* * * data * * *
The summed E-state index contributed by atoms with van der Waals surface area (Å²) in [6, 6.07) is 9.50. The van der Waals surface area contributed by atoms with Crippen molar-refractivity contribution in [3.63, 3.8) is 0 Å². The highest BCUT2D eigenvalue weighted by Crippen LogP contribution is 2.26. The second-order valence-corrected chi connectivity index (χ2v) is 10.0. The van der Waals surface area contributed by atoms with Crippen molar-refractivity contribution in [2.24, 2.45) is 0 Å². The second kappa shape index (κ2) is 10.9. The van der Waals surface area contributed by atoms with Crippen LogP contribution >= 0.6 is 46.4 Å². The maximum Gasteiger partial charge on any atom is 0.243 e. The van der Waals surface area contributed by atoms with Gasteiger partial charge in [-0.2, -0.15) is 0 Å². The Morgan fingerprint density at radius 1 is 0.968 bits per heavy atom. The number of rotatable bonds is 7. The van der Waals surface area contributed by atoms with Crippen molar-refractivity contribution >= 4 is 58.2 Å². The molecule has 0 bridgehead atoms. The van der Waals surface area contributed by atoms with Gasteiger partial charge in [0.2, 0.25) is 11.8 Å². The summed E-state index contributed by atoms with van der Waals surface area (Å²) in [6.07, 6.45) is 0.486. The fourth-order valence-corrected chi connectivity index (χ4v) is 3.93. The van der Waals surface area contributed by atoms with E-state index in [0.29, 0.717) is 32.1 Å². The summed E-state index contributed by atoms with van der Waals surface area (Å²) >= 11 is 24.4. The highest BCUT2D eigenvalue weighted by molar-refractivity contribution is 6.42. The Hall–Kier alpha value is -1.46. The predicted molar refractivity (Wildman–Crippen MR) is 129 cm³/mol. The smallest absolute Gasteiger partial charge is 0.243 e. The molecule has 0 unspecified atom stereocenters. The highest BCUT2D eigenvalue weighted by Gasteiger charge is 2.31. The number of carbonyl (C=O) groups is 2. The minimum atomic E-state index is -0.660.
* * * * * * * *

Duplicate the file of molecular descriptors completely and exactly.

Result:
The summed E-state index contributed by atoms with van der Waals surface area (Å²) in [6, 6.07) is 9.50. The van der Waals surface area contributed by atoms with Crippen molar-refractivity contribution in [3.63, 3.8) is 0 Å². The highest BCUT2D eigenvalue weighted by Crippen LogP contribution is 2.26. The second-order valence-corrected chi connectivity index (χ2v) is 10.0. The van der Waals surface area contributed by atoms with Crippen molar-refractivity contribution in [2.24, 2.45) is 0 Å². The second kappa shape index (κ2) is 10.9. The van der Waals surface area contributed by atoms with Crippen LogP contribution >= 0.6 is 46.4 Å². The maximum Gasteiger partial charge on any atom is 0.243 e. The van der Waals surface area contributed by atoms with Gasteiger partial charge in [-0.2, -0.15) is 0 Å². The Morgan fingerprint density at radius 1 is 0.968 bits per heavy atom. The number of rotatable bonds is 7. The van der Waals surface area contributed by atoms with Crippen molar-refractivity contribution >= 4 is 58.2 Å². The molecule has 0 bridgehead atoms. The van der Waals surface area contributed by atoms with Gasteiger partial charge in [0.2, 0.25) is 11.8 Å². The summed E-state index contributed by atoms with van der Waals surface area (Å²) in [6.07, 6.45) is 0.486. The fourth-order valence-corrected chi connectivity index (χ4v) is 3.93. The van der Waals surface area contributed by atoms with E-state index in [0.29, 0.717) is 32.1 Å². The summed E-state index contributed by atoms with van der Waals surface area (Å²) >= 11 is 24.4. The highest BCUT2D eigenvalue weighted by molar-refractivity contribution is 6.42. The Hall–Kier alpha value is -1.46. The predicted molar refractivity (Wildman–Crippen MR) is 129 cm³/mol. The smallest absolute Gasteiger partial charge is 0.243 e. The molecule has 0 unspecified atom stereocenters. The highest BCUT2D eigenvalue weighted by Gasteiger charge is 2.31. The number of carbonyl (C=O) groups is 2. The minimum atomic E-state index is -0.660.